"Amphibious Envelope" by The Living

Frogs have an integral role in a new dynamic, air-purifying façade by The Living and the
Ali Brivanlou Lab
Imagine Science Films / The Living and the Ali Brivanlou Lab Frogs have an integral role in a new dynamic, air-purifying façade by The Living and the Ali Brivanlou Lab

At the inaugural Chicago Architecture Biennial, the design event’s Outside Design show featured an experimental façade touting 22 glass tanks fitted with individual habitats for frogs. The tanks, which were a temporary home for the amphibious creatures, were installed in a salvaged structural frame and serve (literally) as a living, breathing air-filtration system. In order to breathe, the frogs needs to resurface every 10 to 20 minutes, depending on the  water's oxygen level. While swimming, their natural rhythms trigger aeration. The installation also responds to the presence of people near the tank, because their breathing depletes the oxygen in the air and causes the frogs to work harder. But don’t fret about the little guys, for they aren’t doing all the work. An occupancy sensor on the façade's interior activates aeration in the tanks when occupancy levels in the area around the tanks reaches a certain point. The installations' makers David Benjamin, founder and principal at The Living, which was acquired by Autodesk in June of 2014, and Ali Brivanlou, head of the Laboratory of Stem Cell Biology and Molecular Embryology, at the Rockefeller University, this type of construction could be used for future residences.

"Black Lake" by the Living, at the "Björk" retrospective in the Museum of Modern Art by Klaus Biesenbach and Björk

Inside the Black Lake experience, a part of the Björk retrospective at the MoMA, which opens on March 8.
Courtesy The Living Inside the Black Lake experience, a part of the Björk retrospective at the MoMA, which opens on March 8.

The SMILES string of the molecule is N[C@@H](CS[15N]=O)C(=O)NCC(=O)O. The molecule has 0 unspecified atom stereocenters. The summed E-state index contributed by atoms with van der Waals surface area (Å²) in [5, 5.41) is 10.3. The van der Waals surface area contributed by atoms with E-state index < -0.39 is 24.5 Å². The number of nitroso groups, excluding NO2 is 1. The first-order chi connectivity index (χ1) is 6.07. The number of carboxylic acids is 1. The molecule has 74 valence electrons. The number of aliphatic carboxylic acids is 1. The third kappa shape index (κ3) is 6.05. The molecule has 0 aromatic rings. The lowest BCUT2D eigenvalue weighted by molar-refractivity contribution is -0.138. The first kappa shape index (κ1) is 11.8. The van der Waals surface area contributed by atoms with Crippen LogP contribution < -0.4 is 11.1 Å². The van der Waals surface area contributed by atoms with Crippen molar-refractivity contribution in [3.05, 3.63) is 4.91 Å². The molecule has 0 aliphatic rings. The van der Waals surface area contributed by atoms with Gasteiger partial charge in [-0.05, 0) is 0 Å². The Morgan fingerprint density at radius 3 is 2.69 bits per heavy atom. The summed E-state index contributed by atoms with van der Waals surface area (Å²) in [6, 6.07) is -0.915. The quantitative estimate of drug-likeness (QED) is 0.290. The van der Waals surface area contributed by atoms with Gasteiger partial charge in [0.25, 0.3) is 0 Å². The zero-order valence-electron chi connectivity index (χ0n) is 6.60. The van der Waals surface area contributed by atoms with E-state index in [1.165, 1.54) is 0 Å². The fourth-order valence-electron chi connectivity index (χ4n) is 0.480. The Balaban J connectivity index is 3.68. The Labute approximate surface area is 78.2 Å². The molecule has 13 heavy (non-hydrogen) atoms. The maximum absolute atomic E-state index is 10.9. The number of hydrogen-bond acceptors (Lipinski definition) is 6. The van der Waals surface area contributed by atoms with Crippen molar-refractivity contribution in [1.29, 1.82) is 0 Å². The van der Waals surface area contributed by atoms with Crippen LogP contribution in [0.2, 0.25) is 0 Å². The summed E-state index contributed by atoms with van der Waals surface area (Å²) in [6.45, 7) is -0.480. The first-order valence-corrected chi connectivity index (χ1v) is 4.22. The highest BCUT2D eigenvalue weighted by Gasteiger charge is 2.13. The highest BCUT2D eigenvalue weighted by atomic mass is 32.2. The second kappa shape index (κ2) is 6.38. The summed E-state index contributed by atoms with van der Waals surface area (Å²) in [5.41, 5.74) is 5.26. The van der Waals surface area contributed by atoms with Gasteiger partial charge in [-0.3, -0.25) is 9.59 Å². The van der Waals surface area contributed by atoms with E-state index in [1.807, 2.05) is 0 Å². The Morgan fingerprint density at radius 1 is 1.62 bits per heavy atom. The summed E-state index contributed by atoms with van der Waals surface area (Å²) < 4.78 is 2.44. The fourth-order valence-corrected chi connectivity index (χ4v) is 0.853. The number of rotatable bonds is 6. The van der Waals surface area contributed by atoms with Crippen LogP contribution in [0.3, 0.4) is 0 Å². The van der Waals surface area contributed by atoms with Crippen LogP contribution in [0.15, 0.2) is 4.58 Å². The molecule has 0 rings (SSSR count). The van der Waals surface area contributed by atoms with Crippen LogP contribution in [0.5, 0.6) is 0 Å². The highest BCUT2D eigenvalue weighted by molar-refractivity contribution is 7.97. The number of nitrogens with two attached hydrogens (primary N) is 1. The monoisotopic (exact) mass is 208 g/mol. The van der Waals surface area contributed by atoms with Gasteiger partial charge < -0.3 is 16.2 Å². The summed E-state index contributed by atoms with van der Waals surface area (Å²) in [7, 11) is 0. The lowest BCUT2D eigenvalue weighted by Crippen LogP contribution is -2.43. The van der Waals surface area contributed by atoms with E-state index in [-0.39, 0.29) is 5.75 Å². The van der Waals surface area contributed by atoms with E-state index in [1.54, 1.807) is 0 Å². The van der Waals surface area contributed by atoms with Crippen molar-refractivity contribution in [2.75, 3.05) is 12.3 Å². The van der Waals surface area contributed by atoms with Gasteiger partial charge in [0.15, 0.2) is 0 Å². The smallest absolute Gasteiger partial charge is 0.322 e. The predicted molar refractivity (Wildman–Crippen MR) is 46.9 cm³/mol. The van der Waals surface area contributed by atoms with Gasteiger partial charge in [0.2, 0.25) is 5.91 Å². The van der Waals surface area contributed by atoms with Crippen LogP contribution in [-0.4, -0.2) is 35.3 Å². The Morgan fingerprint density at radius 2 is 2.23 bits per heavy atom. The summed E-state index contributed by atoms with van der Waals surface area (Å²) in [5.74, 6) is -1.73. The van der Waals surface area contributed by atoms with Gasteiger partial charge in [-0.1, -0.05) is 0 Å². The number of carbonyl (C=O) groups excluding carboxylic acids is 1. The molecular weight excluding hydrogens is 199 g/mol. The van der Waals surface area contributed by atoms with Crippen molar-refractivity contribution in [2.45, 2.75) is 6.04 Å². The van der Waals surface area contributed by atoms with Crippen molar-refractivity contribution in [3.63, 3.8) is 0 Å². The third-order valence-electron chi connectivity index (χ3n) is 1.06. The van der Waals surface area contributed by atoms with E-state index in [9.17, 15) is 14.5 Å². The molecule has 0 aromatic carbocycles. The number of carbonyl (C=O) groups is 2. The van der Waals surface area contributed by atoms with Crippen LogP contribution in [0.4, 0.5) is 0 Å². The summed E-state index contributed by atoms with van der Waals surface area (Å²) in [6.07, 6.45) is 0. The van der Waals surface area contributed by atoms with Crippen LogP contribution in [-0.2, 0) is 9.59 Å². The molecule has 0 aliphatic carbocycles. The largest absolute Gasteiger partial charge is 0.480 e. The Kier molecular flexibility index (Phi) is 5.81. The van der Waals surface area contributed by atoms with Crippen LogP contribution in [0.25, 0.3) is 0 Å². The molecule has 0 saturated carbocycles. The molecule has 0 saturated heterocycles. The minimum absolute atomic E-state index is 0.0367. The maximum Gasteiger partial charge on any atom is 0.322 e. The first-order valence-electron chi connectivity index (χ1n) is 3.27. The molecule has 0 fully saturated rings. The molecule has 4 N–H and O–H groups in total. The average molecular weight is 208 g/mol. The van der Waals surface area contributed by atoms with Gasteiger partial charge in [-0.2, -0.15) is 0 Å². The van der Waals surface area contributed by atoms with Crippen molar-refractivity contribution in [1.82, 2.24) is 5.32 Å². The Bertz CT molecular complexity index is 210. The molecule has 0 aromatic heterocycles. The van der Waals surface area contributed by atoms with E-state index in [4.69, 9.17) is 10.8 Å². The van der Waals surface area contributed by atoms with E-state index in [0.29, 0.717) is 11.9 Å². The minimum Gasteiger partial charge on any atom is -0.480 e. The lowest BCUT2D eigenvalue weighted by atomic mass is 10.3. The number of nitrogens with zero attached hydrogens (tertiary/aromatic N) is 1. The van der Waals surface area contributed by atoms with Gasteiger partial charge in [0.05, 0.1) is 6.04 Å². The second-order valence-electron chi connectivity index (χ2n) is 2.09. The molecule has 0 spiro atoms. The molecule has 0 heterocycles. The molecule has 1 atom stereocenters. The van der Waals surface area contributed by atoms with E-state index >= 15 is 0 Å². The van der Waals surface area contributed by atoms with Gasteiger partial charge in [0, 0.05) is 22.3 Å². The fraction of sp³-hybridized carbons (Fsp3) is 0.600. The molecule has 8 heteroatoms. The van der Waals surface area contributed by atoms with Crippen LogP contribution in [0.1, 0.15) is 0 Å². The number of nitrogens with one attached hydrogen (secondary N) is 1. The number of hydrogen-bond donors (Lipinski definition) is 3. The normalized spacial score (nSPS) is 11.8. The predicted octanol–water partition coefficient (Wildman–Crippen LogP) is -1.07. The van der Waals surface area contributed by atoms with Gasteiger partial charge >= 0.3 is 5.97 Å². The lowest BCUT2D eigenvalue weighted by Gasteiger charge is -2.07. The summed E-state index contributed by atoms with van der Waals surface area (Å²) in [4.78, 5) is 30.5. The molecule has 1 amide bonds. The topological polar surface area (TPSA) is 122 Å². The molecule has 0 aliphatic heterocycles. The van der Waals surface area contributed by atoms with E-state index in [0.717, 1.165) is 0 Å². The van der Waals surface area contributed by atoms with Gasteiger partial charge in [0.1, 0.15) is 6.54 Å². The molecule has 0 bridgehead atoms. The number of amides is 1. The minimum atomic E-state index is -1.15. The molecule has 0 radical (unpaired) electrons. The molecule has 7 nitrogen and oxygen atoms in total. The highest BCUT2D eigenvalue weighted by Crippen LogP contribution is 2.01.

A collaborative endeavors that took three years to realize, this multidisciplinary exhibition at the Museum of Modern Art (MoMA) recounts the 20-year career of the Icelandic musician’s work with 3D-printed mannequins modeled from her body while donning some of her most iconic outfits, and a site-specific, two-story structure built within the museum’s Marron Atrium. Within the lower level of the latter portion, visitors will find themselves in an immersive multimedia space playing a music video for "Black Lake," which the structure takes it's name from, off Bjork’s latest album "Vulnicura," released in January 2015. The 10-minute music video is the direct inspiration for the design of the human-scale structure, which is meant to be the human embodiment of the song. A 42-iteration effort that took nearly a year to perfect, the designers had to consider a range of variables. First, they had to accommodate the shifting volume of museum goers throughout the day. They also had to ensure that the 41-foot-6-inch-by-25-foot room corresponded to every second of the song, which they achieved by configuring a topological map comprising 6,000 unique felt cones cut from 1,6000 square feet of black felt that was then hand-stitched together to create an isolated performance venue.

“As If It Were Already Here” by Janet Echelman

Janet Echelman Boston
Melissa Henry